Original Collectors Series: Montgomery, OH

“I guess you could say that my mother’s artistic career began with the fashion illustrations that she painted during high school. Later, she was part of a Cincinnati art group called the Brushettes. They were basically housewives who enjoyed painting and feeding each other’s souls—instead of a book club, they formed an art club. Cincinnati artist Elmer Ruff led them and guided their artistic style. He came to dinner several times, and he and my mom used to go antiquing together. There’s a Ruff in the sale that was a gift to her.

Around the time my sister graduated from college in 1972, my mom started her restoration work. She had empty nest syndrome, so she got a job with a local antique dealer, Sam Aronoff, who encouraged her abilities. She started by decorating people’s homes with Aronoff’s pieces, and then moved on to restoring frames, reapplying gesso and gold leaf. Soon she was working for the Cincinnati Art Museum and Randy and Michele Sandler, who still own art galleries in the city. What started as her dabbling turned into advanced restoration work in her basement studio, a very meticulous and tedious process. She knew the cutting-edge techniques for cleaning paintings, and would infill if something was missing.

Once she got into restoration, her own art really blossomed. She used to hang her paintings in local art shows, and my father made all her frames and easels. And then she was exposed through her work at the museum and with Aronoff and Sandler to a large variety of artists. She went from a loosely structured style to very specific and detailed painting. I have a painting in my home which is very impressionistic—it reminds me of Charles Meurer, whom she collected. But she also did pen and ink work that was very much like etchings and lithographs. The more she saw, the more she wanted to express her own artistic style.” – Nancy Jackson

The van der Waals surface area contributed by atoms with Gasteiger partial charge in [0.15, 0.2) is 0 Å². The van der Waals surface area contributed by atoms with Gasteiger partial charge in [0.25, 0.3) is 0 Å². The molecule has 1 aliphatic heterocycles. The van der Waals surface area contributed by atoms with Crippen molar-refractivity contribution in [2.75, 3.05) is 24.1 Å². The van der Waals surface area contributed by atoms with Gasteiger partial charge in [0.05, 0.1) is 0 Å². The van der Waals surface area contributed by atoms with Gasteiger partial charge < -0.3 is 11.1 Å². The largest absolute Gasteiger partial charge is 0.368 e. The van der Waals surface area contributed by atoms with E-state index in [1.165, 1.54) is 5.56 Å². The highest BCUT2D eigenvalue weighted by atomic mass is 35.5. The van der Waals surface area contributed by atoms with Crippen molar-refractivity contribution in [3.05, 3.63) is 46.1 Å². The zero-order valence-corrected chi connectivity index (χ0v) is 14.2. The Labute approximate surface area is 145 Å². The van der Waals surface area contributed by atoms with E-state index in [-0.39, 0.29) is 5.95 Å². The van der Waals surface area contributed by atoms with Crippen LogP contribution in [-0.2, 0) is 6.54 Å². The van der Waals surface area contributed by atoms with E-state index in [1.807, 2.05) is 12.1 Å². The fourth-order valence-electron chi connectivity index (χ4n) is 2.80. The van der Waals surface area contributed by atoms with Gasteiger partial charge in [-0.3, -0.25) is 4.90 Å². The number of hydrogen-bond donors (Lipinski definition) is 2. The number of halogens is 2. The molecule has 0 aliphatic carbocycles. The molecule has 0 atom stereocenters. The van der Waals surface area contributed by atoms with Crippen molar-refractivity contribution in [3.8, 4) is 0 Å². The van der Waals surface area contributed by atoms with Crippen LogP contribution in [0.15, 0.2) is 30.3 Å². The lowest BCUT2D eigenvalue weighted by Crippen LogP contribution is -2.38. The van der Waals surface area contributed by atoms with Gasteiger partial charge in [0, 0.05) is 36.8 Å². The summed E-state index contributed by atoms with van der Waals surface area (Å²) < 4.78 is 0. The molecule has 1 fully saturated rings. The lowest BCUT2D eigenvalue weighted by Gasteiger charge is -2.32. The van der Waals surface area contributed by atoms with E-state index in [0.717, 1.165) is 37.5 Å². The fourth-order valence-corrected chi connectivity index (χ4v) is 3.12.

Original Collectors Series: Montgomery, OH
Original Collectors Series: Montgomery, OH
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Original Collectors Series: Montgomery, OH

Your mother was also a collector. Did that happen at the same time as the painting and restoration work?

It started before we were out of school. We moved to Cincinnati in 1955, which meant at least one annual trip back to Erie, PA, where we were all born. We’d be driving down these secondary roads—this is before interstates—and we’d come across a sign that said yard sale, and we’d have to pull over. Early on it might have been carved wood items, maybe some interesting glass pieces. She had a collection of unusual creamer pitchers. There were pottery pieces from southeast Ohio: Rosewood, Rookwood. She recognized the beautiful and special even though she was just getting her feet wet with collecting.

If you had to pick a couple of pieces from the sale to highlight, what would they be?

The one from my perspective that’s most impressive is a very large T.C. Lindsay painting of cows – my mother collected cow paintings. It’s under glass which is very atypical for that 1880s time period. It’s a spectacular piece. The other I think is really amazing is the egg tempera Madonna and Child with a large amount of gold leaf and Greek or Byzantine characters. It’s a very personal depiction—the child has slipped off one of his shows. The paperwork from the Vatican is still there too. Of my mother’s paintings, there’s one that is a still life in blue tones, and another of a woodland scene next to a meadow. Those are probably my two favorites.

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